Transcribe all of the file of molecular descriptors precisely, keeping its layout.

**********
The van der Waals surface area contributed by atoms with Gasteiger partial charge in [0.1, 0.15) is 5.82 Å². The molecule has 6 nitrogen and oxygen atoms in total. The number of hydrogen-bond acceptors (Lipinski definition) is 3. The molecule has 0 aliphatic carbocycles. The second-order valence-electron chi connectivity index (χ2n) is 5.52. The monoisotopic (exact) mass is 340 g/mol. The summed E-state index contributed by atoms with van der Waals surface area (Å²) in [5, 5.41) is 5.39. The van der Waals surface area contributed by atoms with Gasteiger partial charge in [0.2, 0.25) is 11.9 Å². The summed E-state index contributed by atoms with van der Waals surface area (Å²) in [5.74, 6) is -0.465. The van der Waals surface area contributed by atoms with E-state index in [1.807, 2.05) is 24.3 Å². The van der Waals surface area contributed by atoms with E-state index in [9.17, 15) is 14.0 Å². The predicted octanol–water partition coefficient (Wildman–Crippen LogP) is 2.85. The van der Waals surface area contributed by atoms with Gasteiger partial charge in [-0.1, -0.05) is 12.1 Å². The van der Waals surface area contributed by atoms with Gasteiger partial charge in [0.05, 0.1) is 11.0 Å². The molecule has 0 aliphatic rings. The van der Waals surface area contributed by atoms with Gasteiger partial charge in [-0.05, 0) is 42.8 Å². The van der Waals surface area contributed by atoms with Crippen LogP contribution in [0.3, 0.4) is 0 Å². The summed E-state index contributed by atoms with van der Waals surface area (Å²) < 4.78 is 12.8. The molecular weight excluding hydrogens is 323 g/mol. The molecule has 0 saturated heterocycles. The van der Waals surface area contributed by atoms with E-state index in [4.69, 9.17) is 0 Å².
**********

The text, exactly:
The van der Waals surface area contributed by atoms with Gasteiger partial charge in [0.1, 0.15) is 5.82 Å². The molecule has 6 nitrogen and oxygen atoms in total. The number of hydrogen-bond acceptors (Lipinski definition) is 3. The molecule has 0 aliphatic carbocycles. The second-order valence-electron chi connectivity index (χ2n) is 5.52. The monoisotopic (exact) mass is 340 g/mol. The summed E-state index contributed by atoms with van der Waals surface area (Å²) in [5, 5.41) is 5.39. The van der Waals surface area contributed by atoms with Gasteiger partial charge in [0.2, 0.25) is 11.9 Å². The summed E-state index contributed by atoms with van der Waals surface area (Å²) in [5.74, 6) is -0.465. The van der Waals surface area contributed by atoms with E-state index in [1.807, 2.05) is 24.3 Å². The van der Waals surface area contributed by atoms with E-state index in [9.17, 15) is 14.0 Å². The predicted octanol–water partition coefficient (Wildman–Crippen LogP) is 2.85. The van der Waals surface area contributed by atoms with Gasteiger partial charge in [-0.1, -0.05) is 12.1 Å². The van der Waals surface area contributed by atoms with Gasteiger partial charge in [0.05, 0.1) is 11.0 Å². The molecule has 0 aliphatic rings. The van der Waals surface area contributed by atoms with Gasteiger partial charge in [-0.05, 0) is 42.8 Å². The van der Waals surface area contributed by atoms with Crippen LogP contribution in [0.3, 0.4) is 0 Å². The summed E-state index contributed by atoms with van der Waals surface area (Å²) < 4.78 is 12.8. The molecular weight excluding hydrogens is 323 g/mol. The molecule has 0 saturated heterocycles. The van der Waals surface area contributed by atoms with E-state index in [4.69, 9.17) is 0 Å².